Deborah Copenhaver was born and raised on a cattle and Quarter Horse ranch in northern Idaho.
Her father, a World Champion Bronc Rider, supported the family with his winnings. She and her younger brother Jeff grew up on the ranch, often alone with their mother. Work on the ranch was shared by all, and a life long passion for horses grew from those responsibilities. It was at this time that Deborah sold her first drawings of horses.
The competition was a way of life for the Copenhaver family. Deborah won barrel races before she was a teenager and was a member of the Girls Rodeo Association.
She had her first racehorse at twelve. Her brother Jeff roped calves and won calf roping competitions at an equally young age.
Deborah spent her first year of College at Washington State University, earning a full scholarship. That same year Deborah won the competition to become Miss Rodeo Washington and was Runner Up Miss Rodeo America.
In her second year of college, she transferred to Fort Wright College of the Holy Names in Spokane, Washington. She met a nun, Sister Paula Mary Turnbull, who taught sculpture. Deborah received a Bachelor of Fine Arts degree with a Fine Art major following her study in Italy, where her passion for sculpture came alive and continues today.
At 19, she sculpted her first commissioned bronze for the city of Spokane, James Glover.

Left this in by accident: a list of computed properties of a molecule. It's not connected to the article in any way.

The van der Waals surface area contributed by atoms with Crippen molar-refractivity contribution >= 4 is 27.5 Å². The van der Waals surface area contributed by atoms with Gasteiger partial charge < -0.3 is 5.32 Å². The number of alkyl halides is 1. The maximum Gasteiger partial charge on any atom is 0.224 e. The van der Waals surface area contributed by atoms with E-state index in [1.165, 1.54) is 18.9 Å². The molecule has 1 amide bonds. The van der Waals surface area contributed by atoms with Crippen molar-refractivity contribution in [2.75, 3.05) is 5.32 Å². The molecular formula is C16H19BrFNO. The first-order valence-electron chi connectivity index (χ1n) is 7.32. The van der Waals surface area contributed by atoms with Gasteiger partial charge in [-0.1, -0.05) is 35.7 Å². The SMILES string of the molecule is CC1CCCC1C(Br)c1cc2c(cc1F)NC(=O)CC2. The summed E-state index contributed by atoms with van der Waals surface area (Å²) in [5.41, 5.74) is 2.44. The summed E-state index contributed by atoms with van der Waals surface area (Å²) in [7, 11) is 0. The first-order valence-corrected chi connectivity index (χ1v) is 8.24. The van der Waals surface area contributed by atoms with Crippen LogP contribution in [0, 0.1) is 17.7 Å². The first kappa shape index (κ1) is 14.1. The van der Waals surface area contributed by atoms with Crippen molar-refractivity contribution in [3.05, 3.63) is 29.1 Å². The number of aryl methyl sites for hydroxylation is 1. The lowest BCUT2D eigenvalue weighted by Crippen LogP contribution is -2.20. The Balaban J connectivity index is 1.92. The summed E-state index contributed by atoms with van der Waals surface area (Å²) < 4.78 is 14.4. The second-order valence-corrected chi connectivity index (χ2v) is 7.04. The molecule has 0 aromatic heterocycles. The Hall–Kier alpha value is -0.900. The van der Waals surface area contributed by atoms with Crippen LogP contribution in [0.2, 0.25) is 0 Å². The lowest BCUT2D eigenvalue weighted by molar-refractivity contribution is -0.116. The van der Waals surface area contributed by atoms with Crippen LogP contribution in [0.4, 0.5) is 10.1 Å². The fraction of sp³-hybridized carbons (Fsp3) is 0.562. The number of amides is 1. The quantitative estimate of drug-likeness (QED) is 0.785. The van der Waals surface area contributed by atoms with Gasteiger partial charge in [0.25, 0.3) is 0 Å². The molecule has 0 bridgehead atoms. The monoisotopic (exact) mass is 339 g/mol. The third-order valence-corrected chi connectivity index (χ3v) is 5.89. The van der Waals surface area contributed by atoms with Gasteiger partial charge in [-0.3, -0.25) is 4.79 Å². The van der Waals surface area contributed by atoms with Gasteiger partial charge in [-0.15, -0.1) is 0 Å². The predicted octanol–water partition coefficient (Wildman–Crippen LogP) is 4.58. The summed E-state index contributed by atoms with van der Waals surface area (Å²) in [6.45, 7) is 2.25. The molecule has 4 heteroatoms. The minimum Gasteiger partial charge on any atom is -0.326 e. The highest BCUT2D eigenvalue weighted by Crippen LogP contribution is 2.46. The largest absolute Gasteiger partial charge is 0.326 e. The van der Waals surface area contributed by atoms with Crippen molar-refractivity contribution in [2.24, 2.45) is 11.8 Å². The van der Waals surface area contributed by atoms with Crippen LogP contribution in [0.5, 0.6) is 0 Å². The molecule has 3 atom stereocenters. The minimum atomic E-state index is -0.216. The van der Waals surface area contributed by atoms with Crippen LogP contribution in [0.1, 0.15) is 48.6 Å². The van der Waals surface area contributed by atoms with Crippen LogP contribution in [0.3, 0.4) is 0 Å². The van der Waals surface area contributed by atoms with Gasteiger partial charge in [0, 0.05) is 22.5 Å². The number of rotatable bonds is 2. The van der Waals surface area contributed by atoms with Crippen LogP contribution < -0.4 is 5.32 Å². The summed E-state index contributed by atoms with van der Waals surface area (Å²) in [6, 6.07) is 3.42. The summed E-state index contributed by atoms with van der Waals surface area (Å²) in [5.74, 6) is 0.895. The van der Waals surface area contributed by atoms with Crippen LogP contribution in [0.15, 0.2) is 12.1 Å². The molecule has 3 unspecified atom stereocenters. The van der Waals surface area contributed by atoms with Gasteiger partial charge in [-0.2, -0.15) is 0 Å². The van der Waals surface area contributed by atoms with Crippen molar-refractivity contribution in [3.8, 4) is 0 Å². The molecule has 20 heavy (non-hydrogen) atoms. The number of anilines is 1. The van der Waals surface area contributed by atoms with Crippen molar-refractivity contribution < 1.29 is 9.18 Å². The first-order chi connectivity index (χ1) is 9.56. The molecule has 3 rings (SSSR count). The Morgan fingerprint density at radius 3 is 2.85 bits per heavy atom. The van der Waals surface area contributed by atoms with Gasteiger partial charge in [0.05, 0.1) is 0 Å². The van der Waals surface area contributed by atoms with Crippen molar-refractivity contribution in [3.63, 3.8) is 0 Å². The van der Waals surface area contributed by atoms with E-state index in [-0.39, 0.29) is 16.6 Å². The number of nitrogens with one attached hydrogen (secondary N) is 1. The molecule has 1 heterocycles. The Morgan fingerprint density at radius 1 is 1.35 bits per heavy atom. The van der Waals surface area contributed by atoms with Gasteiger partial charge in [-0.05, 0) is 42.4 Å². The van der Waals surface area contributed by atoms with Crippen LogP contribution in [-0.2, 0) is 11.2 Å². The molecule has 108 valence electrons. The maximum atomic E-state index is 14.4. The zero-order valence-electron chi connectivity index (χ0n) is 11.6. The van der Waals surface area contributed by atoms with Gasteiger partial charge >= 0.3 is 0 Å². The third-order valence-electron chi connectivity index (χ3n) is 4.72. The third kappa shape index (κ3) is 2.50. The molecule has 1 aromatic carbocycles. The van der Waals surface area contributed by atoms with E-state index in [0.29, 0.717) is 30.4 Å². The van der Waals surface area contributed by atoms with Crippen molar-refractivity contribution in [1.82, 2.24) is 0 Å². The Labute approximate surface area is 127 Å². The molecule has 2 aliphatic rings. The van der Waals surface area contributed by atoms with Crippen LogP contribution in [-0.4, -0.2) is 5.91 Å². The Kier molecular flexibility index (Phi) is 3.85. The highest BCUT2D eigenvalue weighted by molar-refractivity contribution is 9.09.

She successfully owned and operated her own business Classic Interiors, an experience that honed her business skills.
Despite her success in the business world, the horses called… She and her brother loaded their horses and left Washington to compete in the winter rodeo circuit. By the second go-round of Houston and no winnings, Deborah loaded both horses and headed for Phoenix with just enough money to get to a friend’s ranch in Chandler.
During this stay, she went to Prescott and met Ernie Phippen, who ran a western art foundry. Her world came together. She returned home, gathered all her belongings, and returned to Prescott to get a job as a head wrangler in a dude ranch. That year she cast her first bronze… and started her art career ….Jeff won the last go-round at Houston and went on to win the World’s Championship.
Within four years, Deborah was commissioned by Gonzaga University to sculpt a monument of Bing Crosby. The project took her to Queen’s New York, to Roman Bronze Works, the foundry that cast bronzes by Charlie Russell and Frederick Remington’s bronzes. This was the first of many monuments that she would create.
During this period, Deborah married and had her only child, Fabienne.
“My greatest life’s accomplishment,” according to Deborah.
In the post-Vietnam era, Deborah won competitions to create veteran memorials, including the Inland Northwest Vietnam Veterans Memorial, Montana State Vietnam Veterans Memorial, and the Washington State Korean War Memorial.
She also received commissions to do monuments of Henry Kaiser, James Irvine, and Frank Erwin of the University of Texas and created a monument for The Boy Scouts Of America.
Deborah’s life and career have reached new heights in the last decade. In 2012, she won the competition and was commissioned by the state of Arizona to create a monumental bronze of Barry Goldwater for Statuary Hall in Washington, D.C. In 2016 Deborah created a monumental bust of William P Clark, California Superior Court Judge for Rancheros Visitadores in Santa Ynez, California. In 2017 San Antonia Sculpture Trail LLC commissioned a monumental sculpture of Jim Bowie for the Alamo in San Antonio, Texas.